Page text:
Behaviour of 'expectApproxEqAbs()'

To test that a function returns roughly what is expected, the standard library’s

inline fn expectApproxEqAbs(expected: anytype, actual: anytype, tolerance: anytype) !void

looks promising. In master (0.12) there is a problem in my understanding for the following simple case (test.zig):

const std = @import("std");

fn thrice(number: f32) f32 {
    return 3.0 * number;
}
    
test "Expecting this to compile and to pass" {
     try std.testing.expectApproxEqAbs(3.0, thrice(1.000001), 0.01);
}

I.e., $ zig test test.zig

test.zig:8:50: error: unable to resolve comptime value
    try std.testing.expectApproxEqAbs(3.0, thrice(1.000001), 0.01);
                                           ~~~~~~^~~~~~~~~~
test.zig:8:50: note: value being casted to 'comptime_float' must be comptime-known

Wouldn’t the function’s return type (f32) make second argument’s type comptime known? Why must its value also be comptime known?

Switch the first two arguments and the test passes:

const std = @import("std");

fn thrice(number: f32) f32 {
    return 3.0 * number;
}
    
test "Expecting this to compile and to pass" {
     try std.testing.expectApproxEqAbs(thrice(1.000001), 3.0, 0.01);
}

$ zig test testworks.zig

All 1 tests passed.

Although the value 3.0 would be the expected result within the specified tolerance, why does it have to be passed as actual to make the test work?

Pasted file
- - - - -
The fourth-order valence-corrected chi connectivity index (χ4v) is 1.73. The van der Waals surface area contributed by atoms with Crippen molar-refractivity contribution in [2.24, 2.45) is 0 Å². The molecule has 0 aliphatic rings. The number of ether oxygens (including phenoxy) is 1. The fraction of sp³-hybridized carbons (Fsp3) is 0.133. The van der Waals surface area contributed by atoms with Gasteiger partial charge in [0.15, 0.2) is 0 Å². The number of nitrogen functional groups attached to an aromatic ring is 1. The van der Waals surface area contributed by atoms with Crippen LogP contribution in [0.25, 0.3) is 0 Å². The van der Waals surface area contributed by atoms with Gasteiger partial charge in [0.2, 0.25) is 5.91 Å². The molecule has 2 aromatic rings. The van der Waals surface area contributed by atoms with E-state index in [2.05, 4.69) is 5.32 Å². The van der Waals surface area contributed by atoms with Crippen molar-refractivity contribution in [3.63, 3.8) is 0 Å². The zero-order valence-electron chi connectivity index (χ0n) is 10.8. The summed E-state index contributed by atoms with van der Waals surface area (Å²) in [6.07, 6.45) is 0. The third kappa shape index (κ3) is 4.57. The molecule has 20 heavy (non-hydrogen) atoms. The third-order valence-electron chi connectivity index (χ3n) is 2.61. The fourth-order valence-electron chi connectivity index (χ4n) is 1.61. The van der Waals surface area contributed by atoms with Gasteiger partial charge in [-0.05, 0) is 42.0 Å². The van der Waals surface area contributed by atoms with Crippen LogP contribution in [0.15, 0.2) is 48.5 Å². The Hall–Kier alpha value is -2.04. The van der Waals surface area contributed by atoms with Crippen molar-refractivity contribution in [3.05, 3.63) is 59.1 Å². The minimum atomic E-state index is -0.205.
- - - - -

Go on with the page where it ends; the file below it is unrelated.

Your first example compiles and runs just fine for me using a very recent master (0.12.0-dev.2046+d3a163f86). What version of master are you using? The new signatures for expectEqual and related functions were only merged into master three days ago, so if your version is older than that you still have the old

fn expectApproxEqAbs(expected: anytype, actual: @TypeOf(expected), tolerance: @TypeOf(expected)) !void

version of expectApproxEqAbs.

3 Likes

Maybe:

try std.testing.expectApproxEqAbs(@as(f32, 3.0), thrice(1.000001), 0.01);

A float literal like 3.0 is a comptime_float so the test expects a comptime_float from thrice. Basically the first argument dictates what type the test expects to compare.

2 Likes

Confirmed! It was a slightly older version (0.12.0-dev.1856+94c63f31f), and the expected bahaviour is obtained for 0.12.0-dev.2063+804cee3b9.